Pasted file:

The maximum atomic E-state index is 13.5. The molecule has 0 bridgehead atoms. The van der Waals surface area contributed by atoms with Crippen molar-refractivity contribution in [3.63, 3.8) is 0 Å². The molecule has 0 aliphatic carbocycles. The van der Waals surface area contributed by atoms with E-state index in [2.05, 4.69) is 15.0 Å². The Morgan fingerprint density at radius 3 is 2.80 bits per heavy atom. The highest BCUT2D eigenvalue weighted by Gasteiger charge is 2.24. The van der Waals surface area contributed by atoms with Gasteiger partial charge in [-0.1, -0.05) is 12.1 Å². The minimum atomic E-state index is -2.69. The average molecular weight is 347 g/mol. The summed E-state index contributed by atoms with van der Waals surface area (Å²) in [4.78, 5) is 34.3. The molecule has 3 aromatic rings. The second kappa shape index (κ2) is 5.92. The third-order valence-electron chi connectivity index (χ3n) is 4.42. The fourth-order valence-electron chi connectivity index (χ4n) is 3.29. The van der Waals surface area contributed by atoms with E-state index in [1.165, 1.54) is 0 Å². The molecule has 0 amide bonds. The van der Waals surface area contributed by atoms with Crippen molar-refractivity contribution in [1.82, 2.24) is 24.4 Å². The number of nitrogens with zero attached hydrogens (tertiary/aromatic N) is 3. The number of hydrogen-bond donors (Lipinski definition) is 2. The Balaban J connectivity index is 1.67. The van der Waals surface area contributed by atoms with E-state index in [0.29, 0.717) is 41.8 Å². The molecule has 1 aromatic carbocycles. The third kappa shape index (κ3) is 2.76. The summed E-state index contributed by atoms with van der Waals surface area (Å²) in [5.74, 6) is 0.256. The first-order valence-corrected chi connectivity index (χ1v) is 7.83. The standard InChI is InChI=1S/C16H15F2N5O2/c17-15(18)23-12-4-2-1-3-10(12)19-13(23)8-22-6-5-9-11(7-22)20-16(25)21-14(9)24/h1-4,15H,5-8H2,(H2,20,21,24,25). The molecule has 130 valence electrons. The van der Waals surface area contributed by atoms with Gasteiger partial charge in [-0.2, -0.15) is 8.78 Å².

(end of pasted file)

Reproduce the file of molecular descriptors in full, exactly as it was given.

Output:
The maximum atomic E-state index is 13.5. The molecule has 0 bridgehead atoms. The van der Waals surface area contributed by atoms with Crippen molar-refractivity contribution in [3.63, 3.8) is 0 Å². The molecule has 0 aliphatic carbocycles. The van der Waals surface area contributed by atoms with E-state index in [2.05, 4.69) is 15.0 Å². The Morgan fingerprint density at radius 3 is 2.80 bits per heavy atom. The highest BCUT2D eigenvalue weighted by Gasteiger charge is 2.24. The van der Waals surface area contributed by atoms with Gasteiger partial charge in [-0.1, -0.05) is 12.1 Å². The minimum atomic E-state index is -2.69. The average molecular weight is 347 g/mol. The summed E-state index contributed by atoms with van der Waals surface area (Å²) in [4.78, 5) is 34.3. The molecule has 3 aromatic rings. The second kappa shape index (κ2) is 5.92. The third-order valence-electron chi connectivity index (χ3n) is 4.42. The fourth-order valence-electron chi connectivity index (χ4n) is 3.29. The van der Waals surface area contributed by atoms with E-state index in [1.165, 1.54) is 0 Å². The molecule has 0 amide bonds. The van der Waals surface area contributed by atoms with Crippen molar-refractivity contribution in [1.82, 2.24) is 24.4 Å². The number of nitrogens with zero attached hydrogens (tertiary/aromatic N) is 3. The number of hydrogen-bond donors (Lipinski definition) is 2. The Balaban J connectivity index is 1.67. The van der Waals surface area contributed by atoms with E-state index in [0.29, 0.717) is 41.8 Å². The molecule has 1 aromatic carbocycles. The third kappa shape index (κ3) is 2.76. The summed E-state index contributed by atoms with van der Waals surface area (Å²) in [5.74, 6) is 0.256. The first-order valence-corrected chi connectivity index (χ1v) is 7.83. The standard InChI is InChI=1S/C16H15F2N5O2/c17-15(18)23-12-4-2-1-3-10(12)19-13(23)8-22-6-5-9-11(7-22)20-16(25)21-14(9)24/h1-4,15H,5-8H2,(H2,20,21,24,25). The molecule has 130 valence electrons. The van der Waals surface area contributed by atoms with Gasteiger partial charge in [-0.2, -0.15) is 8.78 Å².